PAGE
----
Archambault Musique. Business concern established in Montreal in 1896 by Edmond Archambault. It began as a sheet music store at the corner of Ste-Catherine and St-Hubert streets and moved later to Ste-Catherine and Berri. Archambault (b St-Paul-L'Ermite, near Montreal, August 1870, d Montreal 8 Jul 1947; in his youth a student of piano and organ in Montreal) added Bell pianos to the store's merchandise around 1900. The success of this expansion allowed him in 1904 to lease two additional floors, containing studios and a concert hall. During World War I he took over his neighbour's business, the Hurteau music store. He became the agent for several Canadian and US pianos (Pratte, David & Michaud, Lesage, Baldwin) and organs (Thomas, Baldwin). He also sold Archambault pianos, made by his firm except for the sounding boards, which were imported from the USA. He was the sole agent for Paul Kaul violins (placing that department under the supervision of the Belgian Ulysse Salme) and also represented Holton, Kohn, and Selmer brass instruments. The firm was incorporated in 1937 and took the name of Ed Archambault Inc. In 1930 Archambault moved into a seven-storey building which he had erected on Ste-Catherine St East. There he worked until struck down by illness in April 1946.
He was succeeded by his nephews, Edmond (d Montreal 29 Jan 1995), Pierre and Rosaire Archambault, assisted by Camille Duquette (b Montreal 19 Aug 1900, d 1980, a pupil of Jean-Noël Charbonneau at the Schola cantorum). Duquette had been in charge of the religious music department at Archambault's 1917-19, then had worked for A.J. Boucher, among others, before returning in 1925 to Archambault, where he served 1929-42 as general manager. After a period, 1942-8, with C.W. Lindsay & Co, he returned again to Archambault, where he served 1948-77 as head of music and publishing and of the sheet music department. Concurrently he was choirmaster 1919-36 at the St-Sacrement Church in Lachine and 1936-66 at the St-Jacques-le-Mineur Church. In 1990 the firm was directed by Edmond III and Rosaire II under the name Archambault Musique, which had been adopted in 1983; in addition to opening a branch in Trois-Rivières, Archambault had acquired Musique d'Auteuil in Quebec City.
In 1901 Archambault began to publish works by Canadian composers. He acquired the rights for the Édition de la Schola cantorum in 1917 and the Édition Belgo-Canadienne ca 1929. Among the composers published by Archambault were Brassard, Champagne, Contant, Dela, J.-J. Gagnier, Gratton, Eugène Lapierre, Albert Larrieu, Ernest Lavigne, Léo-Pol Morin, Clermont Pépin, Émiliano Renaud, Micheline Coulombe Saint-Marcoux, Georges-Émile Tanguay, and Éthelbert Thibault. The firm also published instruction materials by Oswald Michaud, Albertine Morin-Labrecque, Al Stoupanse, and several others. Plate numbers were used occasionally. Works by composers who were members of CAPAC were published under the imprint of Archambault itself, and those of affiliates of PRO Canada were published under the imprint L'Industrie musicale. Archambault also established in 1952 the Alouette recording label, which offered LPs of a variety of music at popular prices, and in 1959 the Select label, whose catalogue featured classical, popular, and religious music as well as educational recordings. Both labels were distributed in Quebec by Archambault and in the rest of Canada by London and others.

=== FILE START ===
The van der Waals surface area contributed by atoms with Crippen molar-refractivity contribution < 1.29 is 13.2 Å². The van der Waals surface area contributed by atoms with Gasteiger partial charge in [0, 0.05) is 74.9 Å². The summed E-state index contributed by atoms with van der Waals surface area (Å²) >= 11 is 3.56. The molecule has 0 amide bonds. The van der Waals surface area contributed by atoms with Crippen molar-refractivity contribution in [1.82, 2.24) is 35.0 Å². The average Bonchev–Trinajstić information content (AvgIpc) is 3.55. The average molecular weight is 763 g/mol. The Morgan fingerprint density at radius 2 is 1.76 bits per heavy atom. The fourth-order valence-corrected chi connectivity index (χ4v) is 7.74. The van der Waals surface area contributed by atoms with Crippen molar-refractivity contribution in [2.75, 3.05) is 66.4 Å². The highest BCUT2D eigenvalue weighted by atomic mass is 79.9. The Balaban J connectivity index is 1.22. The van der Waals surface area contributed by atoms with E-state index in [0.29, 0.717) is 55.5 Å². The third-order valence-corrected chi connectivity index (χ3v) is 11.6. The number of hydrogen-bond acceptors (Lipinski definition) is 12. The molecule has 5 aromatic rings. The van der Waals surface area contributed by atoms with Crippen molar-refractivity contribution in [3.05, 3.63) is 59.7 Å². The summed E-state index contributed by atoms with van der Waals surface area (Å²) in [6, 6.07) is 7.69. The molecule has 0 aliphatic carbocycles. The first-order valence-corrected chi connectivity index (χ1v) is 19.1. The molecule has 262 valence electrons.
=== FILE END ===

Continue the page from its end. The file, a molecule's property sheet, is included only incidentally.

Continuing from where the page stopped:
In the monthly Entre-Nous (1929-31) the chief editor, Frédéric Pelletier, has given an account of the history and activities of the Archambault firm. Recorded therein are the founder's efforts on behalf of music education. Archambault assisted the Conservatoire national of Montreal from the time of its foundation (1905), placing some rent-free premises at the disposal of Alphonse Lavallée-Smith for classes and administration. Moreover, in 1928 he ceded all his shares in this establishment to Eugène Lapierre, who at that time took over its reorganization. The firm also founded the Prix Archambault (1940-63).